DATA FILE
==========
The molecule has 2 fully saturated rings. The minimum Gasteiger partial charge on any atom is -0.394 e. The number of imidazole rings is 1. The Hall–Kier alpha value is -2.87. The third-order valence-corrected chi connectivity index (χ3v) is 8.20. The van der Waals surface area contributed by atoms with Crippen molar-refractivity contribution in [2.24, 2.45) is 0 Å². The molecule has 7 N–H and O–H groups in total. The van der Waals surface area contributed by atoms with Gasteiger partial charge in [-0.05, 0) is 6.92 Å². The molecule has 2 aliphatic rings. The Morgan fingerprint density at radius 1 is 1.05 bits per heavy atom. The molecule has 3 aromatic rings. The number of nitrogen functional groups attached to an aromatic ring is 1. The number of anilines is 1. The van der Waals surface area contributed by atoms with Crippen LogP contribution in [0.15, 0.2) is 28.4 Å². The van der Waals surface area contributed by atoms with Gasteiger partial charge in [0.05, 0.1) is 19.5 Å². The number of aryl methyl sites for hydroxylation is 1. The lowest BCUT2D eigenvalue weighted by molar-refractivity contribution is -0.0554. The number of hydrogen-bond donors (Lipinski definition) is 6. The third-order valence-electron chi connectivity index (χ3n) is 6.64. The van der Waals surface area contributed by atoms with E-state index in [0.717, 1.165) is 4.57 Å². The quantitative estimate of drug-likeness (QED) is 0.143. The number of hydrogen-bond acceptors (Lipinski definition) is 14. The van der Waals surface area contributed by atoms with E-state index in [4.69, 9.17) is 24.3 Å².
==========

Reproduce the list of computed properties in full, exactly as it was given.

The molecule has 2 fully saturated rings. The minimum Gasteiger partial charge on any atom is -0.394 e. The number of imidazole rings is 1. The Hall–Kier alpha value is -2.87. The third-order valence-corrected chi connectivity index (χ3v) is 8.20. The van der Waals surface area contributed by atoms with Crippen molar-refractivity contribution in [2.24, 2.45) is 0 Å². The molecule has 7 N–H and O–H groups in total. The van der Waals surface area contributed by atoms with Gasteiger partial charge in [-0.05, 0) is 6.92 Å². The molecule has 2 aliphatic rings. The Morgan fingerprint density at radius 1 is 1.05 bits per heavy atom. The molecule has 3 aromatic rings. The number of nitrogen functional groups attached to an aromatic ring is 1. The number of anilines is 1. The van der Waals surface area contributed by atoms with Crippen LogP contribution in [0.15, 0.2) is 28.4 Å². The van der Waals surface area contributed by atoms with Gasteiger partial charge in [0.05, 0.1) is 19.5 Å². The number of aryl methyl sites for hydroxylation is 1. The lowest BCUT2D eigenvalue weighted by molar-refractivity contribution is -0.0554. The number of hydrogen-bond donors (Lipinski definition) is 6. The third-order valence-electron chi connectivity index (χ3n) is 6.64. The van der Waals surface area contributed by atoms with E-state index in [0.717, 1.165) is 4.57 Å². The quantitative estimate of drug-likeness (QED) is 0.143. The number of hydrogen-bond acceptors (Lipinski definition) is 14. The van der Waals surface area contributed by atoms with E-state index in [4.69, 9.17) is 24.3 Å².